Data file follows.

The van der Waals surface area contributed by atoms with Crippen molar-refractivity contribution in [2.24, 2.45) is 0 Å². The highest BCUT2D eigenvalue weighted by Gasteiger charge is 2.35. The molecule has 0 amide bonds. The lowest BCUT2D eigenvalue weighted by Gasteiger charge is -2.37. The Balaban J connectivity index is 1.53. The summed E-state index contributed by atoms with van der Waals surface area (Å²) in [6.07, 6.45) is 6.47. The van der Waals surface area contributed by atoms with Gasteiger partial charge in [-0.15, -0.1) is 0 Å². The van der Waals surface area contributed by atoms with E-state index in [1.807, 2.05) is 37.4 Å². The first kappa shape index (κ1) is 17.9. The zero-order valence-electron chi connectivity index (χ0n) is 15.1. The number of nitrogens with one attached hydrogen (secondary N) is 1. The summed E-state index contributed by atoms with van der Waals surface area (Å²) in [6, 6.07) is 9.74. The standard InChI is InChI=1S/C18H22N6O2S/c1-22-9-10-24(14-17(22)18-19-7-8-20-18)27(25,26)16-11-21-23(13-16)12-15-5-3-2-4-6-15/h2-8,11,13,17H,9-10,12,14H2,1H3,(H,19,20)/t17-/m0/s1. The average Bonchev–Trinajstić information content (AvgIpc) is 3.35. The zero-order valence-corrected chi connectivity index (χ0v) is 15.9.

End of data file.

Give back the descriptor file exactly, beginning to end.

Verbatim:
The van der Waals surface area contributed by atoms with Crippen molar-refractivity contribution in [2.24, 2.45) is 0 Å². The highest BCUT2D eigenvalue weighted by Gasteiger charge is 2.35. The molecule has 0 amide bonds. The lowest BCUT2D eigenvalue weighted by Gasteiger charge is -2.37. The Balaban J connectivity index is 1.53. The summed E-state index contributed by atoms with van der Waals surface area (Å²) in [6.07, 6.45) is 6.47. The van der Waals surface area contributed by atoms with Gasteiger partial charge in [-0.15, -0.1) is 0 Å². The van der Waals surface area contributed by atoms with E-state index in [1.807, 2.05) is 37.4 Å². The first kappa shape index (κ1) is 17.9. The zero-order valence-electron chi connectivity index (χ0n) is 15.1. The number of nitrogens with one attached hydrogen (secondary N) is 1. The summed E-state index contributed by atoms with van der Waals surface area (Å²) in [6, 6.07) is 9.74. The standard InChI is InChI=1S/C18H22N6O2S/c1-22-9-10-24(14-17(22)18-19-7-8-20-18)27(25,26)16-11-21-23(13-16)12-15-5-3-2-4-6-15/h2-8,11,13,17H,9-10,12,14H2,1H3,(H,19,20)/t17-/m0/s1. The average Bonchev–Trinajstić information content (AvgIpc) is 3.35. The zero-order valence-corrected chi connectivity index (χ0v) is 15.9.